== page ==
The fourth photograph I want to talk about is of a man repairing some piece of machinery. He is perched awkwardly on a ledge and reaching into an oblong opening, which does not seem intended to be an access point. What at first appears to be blue wiring is actually nylon rope. To this point, nearly the entire focus of the photographs has been on the physical enormity of the ship, its advanced technological aspects and the complex system of ports and shipping lanes of which it is a part. Here we are seeing that for all of its marvels, it is still men who make these ships go (and who built them, for that matter). When something breaks, someone has to fix it. The photograph is one of only half a dozen or so photographs of the ship’s crew and the only one in which someone is actively doing something.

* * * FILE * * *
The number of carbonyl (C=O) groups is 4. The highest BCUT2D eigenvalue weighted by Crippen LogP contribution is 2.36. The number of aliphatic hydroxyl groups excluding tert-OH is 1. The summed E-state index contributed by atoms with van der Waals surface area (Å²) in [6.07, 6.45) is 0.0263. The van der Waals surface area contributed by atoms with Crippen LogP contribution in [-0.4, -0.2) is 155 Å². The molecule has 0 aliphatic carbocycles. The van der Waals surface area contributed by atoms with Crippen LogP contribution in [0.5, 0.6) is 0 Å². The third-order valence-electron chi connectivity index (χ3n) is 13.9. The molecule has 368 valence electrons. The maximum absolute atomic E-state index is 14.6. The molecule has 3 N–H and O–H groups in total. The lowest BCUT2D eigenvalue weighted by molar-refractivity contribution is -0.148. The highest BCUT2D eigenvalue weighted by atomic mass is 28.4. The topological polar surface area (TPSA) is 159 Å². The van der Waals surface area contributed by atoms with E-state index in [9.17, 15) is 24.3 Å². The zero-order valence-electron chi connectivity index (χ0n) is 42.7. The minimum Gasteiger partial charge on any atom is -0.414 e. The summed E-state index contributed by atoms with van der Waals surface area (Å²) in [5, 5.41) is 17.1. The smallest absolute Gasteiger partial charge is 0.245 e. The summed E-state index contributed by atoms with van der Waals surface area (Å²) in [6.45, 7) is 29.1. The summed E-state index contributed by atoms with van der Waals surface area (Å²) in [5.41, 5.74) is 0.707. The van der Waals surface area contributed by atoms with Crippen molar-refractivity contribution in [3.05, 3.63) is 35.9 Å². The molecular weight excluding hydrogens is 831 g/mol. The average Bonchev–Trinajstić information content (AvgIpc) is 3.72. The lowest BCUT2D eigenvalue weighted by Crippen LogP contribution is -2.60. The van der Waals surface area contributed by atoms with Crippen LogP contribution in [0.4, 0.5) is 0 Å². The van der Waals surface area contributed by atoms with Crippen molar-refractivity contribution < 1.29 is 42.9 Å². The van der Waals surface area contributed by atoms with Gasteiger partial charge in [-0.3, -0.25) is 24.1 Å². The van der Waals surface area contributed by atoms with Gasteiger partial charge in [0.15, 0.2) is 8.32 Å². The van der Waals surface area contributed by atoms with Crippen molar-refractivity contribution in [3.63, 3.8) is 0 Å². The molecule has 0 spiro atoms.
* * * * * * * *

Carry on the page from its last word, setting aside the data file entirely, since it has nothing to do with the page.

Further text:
Even without the text, Pegasus 10000 Miles is a fascinating and charming glimpse into global shipping. If one were interested in shipping primarily and wanted facts rather than photographs, being unable to understand the text would be a greater concern.

Pegasus 10000 Miles
Lee Young Jun

xyZ City, workroom

As I’ve noted in the past, I’m a bit of an urban planning geek. It comes from my grandfather who was involved with local government. I find the urban space endlessly fascinating. A proper city is always in a state of flux. Blink and the city changes. This interest is reflected on my bookshelves and my personal photographic archive. I dig cities.

It’s no wonder then that I was drawn to workroom’s xyZ City, though I’m not entirely clear what the book is. An illustrated treatise? An exhibition catalog? An exhibition in book form? There is no English text, so I’m left with the title, layout and photographs themselves to decipher it.
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The Tedious Landscape II, Kim Yunho